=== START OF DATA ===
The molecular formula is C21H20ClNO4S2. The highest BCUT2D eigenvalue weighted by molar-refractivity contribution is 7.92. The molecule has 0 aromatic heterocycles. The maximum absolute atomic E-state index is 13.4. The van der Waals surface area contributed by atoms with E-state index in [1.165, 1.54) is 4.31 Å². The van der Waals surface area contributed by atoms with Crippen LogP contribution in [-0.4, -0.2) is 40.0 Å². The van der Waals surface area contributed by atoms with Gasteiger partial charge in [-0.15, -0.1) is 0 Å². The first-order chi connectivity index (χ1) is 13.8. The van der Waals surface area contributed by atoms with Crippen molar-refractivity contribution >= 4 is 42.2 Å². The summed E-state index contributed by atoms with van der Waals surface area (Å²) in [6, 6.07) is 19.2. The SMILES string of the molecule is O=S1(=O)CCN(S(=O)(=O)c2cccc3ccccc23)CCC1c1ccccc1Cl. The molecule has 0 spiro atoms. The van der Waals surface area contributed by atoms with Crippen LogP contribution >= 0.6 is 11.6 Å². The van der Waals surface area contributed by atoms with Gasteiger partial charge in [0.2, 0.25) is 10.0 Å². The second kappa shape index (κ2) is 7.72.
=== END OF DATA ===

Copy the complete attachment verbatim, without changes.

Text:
The molecular formula is C21H20ClNO4S2. The highest BCUT2D eigenvalue weighted by molar-refractivity contribution is 7.92. The molecule has 0 aromatic heterocycles. The maximum absolute atomic E-state index is 13.4. The van der Waals surface area contributed by atoms with E-state index in [1.165, 1.54) is 4.31 Å². The van der Waals surface area contributed by atoms with Crippen LogP contribution in [-0.4, -0.2) is 40.0 Å². The van der Waals surface area contributed by atoms with Gasteiger partial charge in [-0.15, -0.1) is 0 Å². The first-order chi connectivity index (χ1) is 13.8. The van der Waals surface area contributed by atoms with Crippen molar-refractivity contribution >= 4 is 42.2 Å². The summed E-state index contributed by atoms with van der Waals surface area (Å²) in [6, 6.07) is 19.2. The SMILES string of the molecule is O=S1(=O)CCN(S(=O)(=O)c2cccc3ccccc23)CCC1c1ccccc1Cl. The molecule has 0 spiro atoms. The van der Waals surface area contributed by atoms with Crippen LogP contribution >= 0.6 is 11.6 Å². The van der Waals surface area contributed by atoms with Gasteiger partial charge in [0.2, 0.25) is 10.0 Å². The second kappa shape index (κ2) is 7.72.